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Virtual Internships!?

February 17, 2010

An “internship” where you’re completely telecommuting doesn’t usually give students the opportunity to learn as much as traditional internships. But in a brief piece by Lindsay Elias, public & media relations assistant for Come Recommended, she offers some interesting insights.

Virtual internships can be daunting — interning for someone you have never met. Instead, the entire interview process and internship itself take place over the Web from the comfort of your own home.

It is happening all over the country. According to an article in the Wall Street Journal, virtual internships, while still rare, are becoming more common career experts say, fueled by improving technology and the growth of social media. They cut time and travel, clothing, food and other costs, as well. All students need is reliable Internet access and a computer; a nice quiet desk space wouldn’t be bad either.

The most popular types of business offering virtual internships are small to midsize companies and online businesses. Virtual internships are a great way for prospective interns to get their internship experience without having to relocate.

For a company to have a good virtual internship, they need to have a key staff person to contact or oversee the program. The intern should have frequent interaction with the company, like being involved in weekly staff meetings. The intern also needs real tasks to complete, and a variety of them.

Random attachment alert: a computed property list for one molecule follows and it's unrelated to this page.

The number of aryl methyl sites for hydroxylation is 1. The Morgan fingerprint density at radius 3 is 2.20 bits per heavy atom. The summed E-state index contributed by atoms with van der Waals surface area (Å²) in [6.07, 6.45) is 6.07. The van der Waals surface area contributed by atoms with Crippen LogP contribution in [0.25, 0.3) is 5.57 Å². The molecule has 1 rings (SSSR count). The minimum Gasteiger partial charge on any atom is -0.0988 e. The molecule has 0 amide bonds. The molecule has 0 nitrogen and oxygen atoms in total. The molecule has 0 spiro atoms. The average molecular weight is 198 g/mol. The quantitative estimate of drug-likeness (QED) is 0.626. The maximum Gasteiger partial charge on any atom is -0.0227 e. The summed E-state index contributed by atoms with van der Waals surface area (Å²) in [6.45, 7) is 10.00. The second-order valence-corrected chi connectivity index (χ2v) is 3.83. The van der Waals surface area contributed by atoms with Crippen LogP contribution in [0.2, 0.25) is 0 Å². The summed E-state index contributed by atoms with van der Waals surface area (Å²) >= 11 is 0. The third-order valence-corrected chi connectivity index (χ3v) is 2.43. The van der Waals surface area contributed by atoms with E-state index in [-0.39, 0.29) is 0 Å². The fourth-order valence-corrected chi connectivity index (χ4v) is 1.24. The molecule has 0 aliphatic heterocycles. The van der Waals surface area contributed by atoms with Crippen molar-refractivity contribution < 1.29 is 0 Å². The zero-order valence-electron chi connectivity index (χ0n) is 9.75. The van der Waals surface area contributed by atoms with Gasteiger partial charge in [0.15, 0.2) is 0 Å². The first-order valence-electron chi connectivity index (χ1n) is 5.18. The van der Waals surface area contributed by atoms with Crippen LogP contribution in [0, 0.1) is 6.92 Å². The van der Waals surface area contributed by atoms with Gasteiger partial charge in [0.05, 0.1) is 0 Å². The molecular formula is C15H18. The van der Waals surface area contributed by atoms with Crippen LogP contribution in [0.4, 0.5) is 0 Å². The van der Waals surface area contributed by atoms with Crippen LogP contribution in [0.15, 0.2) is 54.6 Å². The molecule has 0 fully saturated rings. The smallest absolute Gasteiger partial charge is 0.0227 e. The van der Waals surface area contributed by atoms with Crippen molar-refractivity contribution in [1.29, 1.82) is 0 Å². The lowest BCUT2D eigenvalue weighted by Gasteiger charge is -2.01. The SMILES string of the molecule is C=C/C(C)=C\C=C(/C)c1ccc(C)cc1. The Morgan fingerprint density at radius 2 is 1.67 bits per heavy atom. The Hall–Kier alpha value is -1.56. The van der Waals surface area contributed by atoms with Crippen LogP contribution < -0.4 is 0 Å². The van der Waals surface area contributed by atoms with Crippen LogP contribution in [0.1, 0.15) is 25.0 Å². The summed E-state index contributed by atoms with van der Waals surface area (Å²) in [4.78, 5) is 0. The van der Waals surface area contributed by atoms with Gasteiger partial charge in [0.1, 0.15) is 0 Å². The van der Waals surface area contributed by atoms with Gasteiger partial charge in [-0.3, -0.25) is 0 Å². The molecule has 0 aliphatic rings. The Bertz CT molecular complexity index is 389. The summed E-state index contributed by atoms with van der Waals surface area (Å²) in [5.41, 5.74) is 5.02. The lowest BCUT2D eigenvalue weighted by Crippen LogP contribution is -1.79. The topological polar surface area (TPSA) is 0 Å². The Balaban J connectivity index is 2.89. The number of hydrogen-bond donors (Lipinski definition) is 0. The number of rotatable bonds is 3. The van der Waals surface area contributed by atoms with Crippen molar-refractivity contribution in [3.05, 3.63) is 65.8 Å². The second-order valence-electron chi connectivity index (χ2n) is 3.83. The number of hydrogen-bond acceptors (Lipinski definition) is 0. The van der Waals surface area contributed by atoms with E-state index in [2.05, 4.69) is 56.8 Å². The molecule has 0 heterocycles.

The down side to virtual internships: The distance limits the view on how the business actually works. Interns don’t get to attend meetings in-person or observe fellow employees in their daily routines. However, programs like Skype allow interns to have virtual meetings with their employer and co-workers.

It is also hard to build personal relationships and show certain skills because the intern is not physically present.

As told to the Wall Street Journal: “Some people might want to be in an office so that they can feel like they’re in the thick of things,” says author Lisa Orrell. She has hired four virtual interns in the past two years to help maintain her MySpace and Facebook pages and to promote her book, Millennials Incorporated, which advises companies on managing younger workers.

Once they actually receive the internship, there are a few things interns should ask. Request detailed explanations of the hours and tasks interns will be expected to complete. Interns should also make sure they will get feedback and mentoring. Especially if the internship is unpaid, this is where the real value comes in.

You should not expect to be as closely mentored by an experienced professional as you would be if you were in the office. However, a good virtual internship program will still provide relevant, résumé-building work experience.

A virtual internship is a great new way of getting experience. With the right companies and right interns, virtual internships benefits all parties involved.

Check out our own AU virtual intern’s experiences. Ellie Brown, posting on our AU Intern blog.

Photo by Lee Hopkins.

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